Look what I did! (Stave drum build) [PIC HEAVY]

Mike_L

Member
Hey guys,

About a month ago I got a short vacation from work so I decided to spend it on a little project. I've been interested in drum building for a while but never had the funds. So now that I did, I pulled the trigger and went for it. This is the result: It's a 14" x 5.5" red oak stave snare with a double 45 degree bearing edge, 10 double ended tube lugs, an RCK strainer/butt, and Puresound wires .




















It's very far from perfect, but for my first drum build ever I'm extremely please with how it turned out and it sounds great! I want to thank all you guys from Ghoste Note and Drum Town, as well as everybody who contributed to this goldmine of drum building information: http://pdgood.us/drumshed/ <----if you're looking into building stave or ply drums, this is the site you want to go to.

Again, thanks everybody!
 

Mike_L

Member
Thanks for the comments/compliments! I'm glad you guys like it. :)

Wow that's some damn fine ingenuity! Looks great! How did you cut the snare bed?
Believe it or not, I actually just used a double sided rounded/flat file and filed it down about an eighth of an inch. I was surprised how accurate of a result I got with that method. A lot of people use jigs on a router table, but that just seemed too excessive for me.

Have you put up any videos of the drum being played?
Unfortunately I haven't gotten around to taking any video. Every time I'm over at my bands practice space I always forget. But I'll make sure to take some samples the next time I've over this week.

I am sure it sounds every bit as good as it looks.
Actually, I think it sounds BETTER than it looks. You can't see from the pictures, but I gouged the drum a bit when the router slid off the tracks once. It's mostly hidden by the hardware.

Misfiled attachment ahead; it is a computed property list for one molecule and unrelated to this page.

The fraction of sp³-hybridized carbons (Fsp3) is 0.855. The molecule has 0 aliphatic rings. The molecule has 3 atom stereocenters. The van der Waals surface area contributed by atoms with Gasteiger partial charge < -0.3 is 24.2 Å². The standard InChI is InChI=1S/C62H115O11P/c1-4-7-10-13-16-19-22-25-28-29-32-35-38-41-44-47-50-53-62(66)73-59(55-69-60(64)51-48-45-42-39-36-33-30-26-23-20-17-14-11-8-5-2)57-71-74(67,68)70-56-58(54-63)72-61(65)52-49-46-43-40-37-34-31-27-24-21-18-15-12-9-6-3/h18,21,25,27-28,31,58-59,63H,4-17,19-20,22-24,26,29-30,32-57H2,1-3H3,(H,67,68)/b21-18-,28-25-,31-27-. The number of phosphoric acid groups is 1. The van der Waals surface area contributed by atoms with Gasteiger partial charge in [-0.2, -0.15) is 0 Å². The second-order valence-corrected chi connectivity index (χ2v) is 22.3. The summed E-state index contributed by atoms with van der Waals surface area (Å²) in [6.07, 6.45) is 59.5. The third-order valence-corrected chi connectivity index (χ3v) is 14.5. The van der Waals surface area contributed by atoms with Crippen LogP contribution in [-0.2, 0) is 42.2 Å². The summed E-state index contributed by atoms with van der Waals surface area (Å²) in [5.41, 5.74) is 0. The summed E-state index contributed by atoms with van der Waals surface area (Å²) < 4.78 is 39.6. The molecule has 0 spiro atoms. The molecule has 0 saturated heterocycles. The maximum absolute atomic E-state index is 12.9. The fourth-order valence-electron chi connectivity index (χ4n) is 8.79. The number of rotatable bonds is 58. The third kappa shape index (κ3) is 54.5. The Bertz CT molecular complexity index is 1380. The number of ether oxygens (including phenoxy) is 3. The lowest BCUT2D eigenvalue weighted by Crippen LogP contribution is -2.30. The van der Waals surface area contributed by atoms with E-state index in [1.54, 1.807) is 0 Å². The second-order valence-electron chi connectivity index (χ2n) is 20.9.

I'll try to get a video up sometime this week.
 

AZStickman

Senior Member
Nice Job!!........ I am just putting the finishing touches on my woodshop (moving out of the garage) and just this last weekend I was eyeing up a nice section of Red Oak I have had targeted for my first drum build. If it turns out half as nice as yours did I will be very pleased.....

I like your router jig for turning down the outer shell. How did you turn the inside?

Thanks for sharing!....... Terry
 

evilg99

Platinum Member
Mad skills. Must have taken a lot of effort to make all the jigs.
Great job and fantastic results!

Neal
 

Deathmetalconga

Platinum Member
Crazy! How did you do that? I think I have most of the tools, including a table saw. How did you calculate the angles, etc. etc.? I always thought you needed all kinds of exotic tools to make a stave drum. I might be able to do it with my table saw if I could figure out the angles. I have a drill press and many clamps, although I'd have to find some of the huge compression clamps. Seems like the sanding would be the hardest part, like you would need a lathe.

Wow, jaw-dropping work.
 
It's beautiful!!! I always wanted to make a snare, there's nothing like being able to build something and call it yours. I was never good at geometry so I feel like I'd have some trouble with a build like this.
 

Mike_L

Member
That is amazing! Nice job.
I love the jig w/the router, that's pretty cool.
Yeah, it's a really clever design created by Koko over at the drum building forums. His design is actually for sizes all the way up to 18" I think. I was just lazy and made mine for a 14" shell.

Nice Job!!........ I am just putting the finishing touches on my woodshop (moving out of the garage) and just this last weekend I was eyeing up a nice section of Red Oak I have had targeted for my first drum build. If it turns out half as nice as yours did I will be very pleased.....

I like your router jig for turning down the outer shell. How did you turn the inside?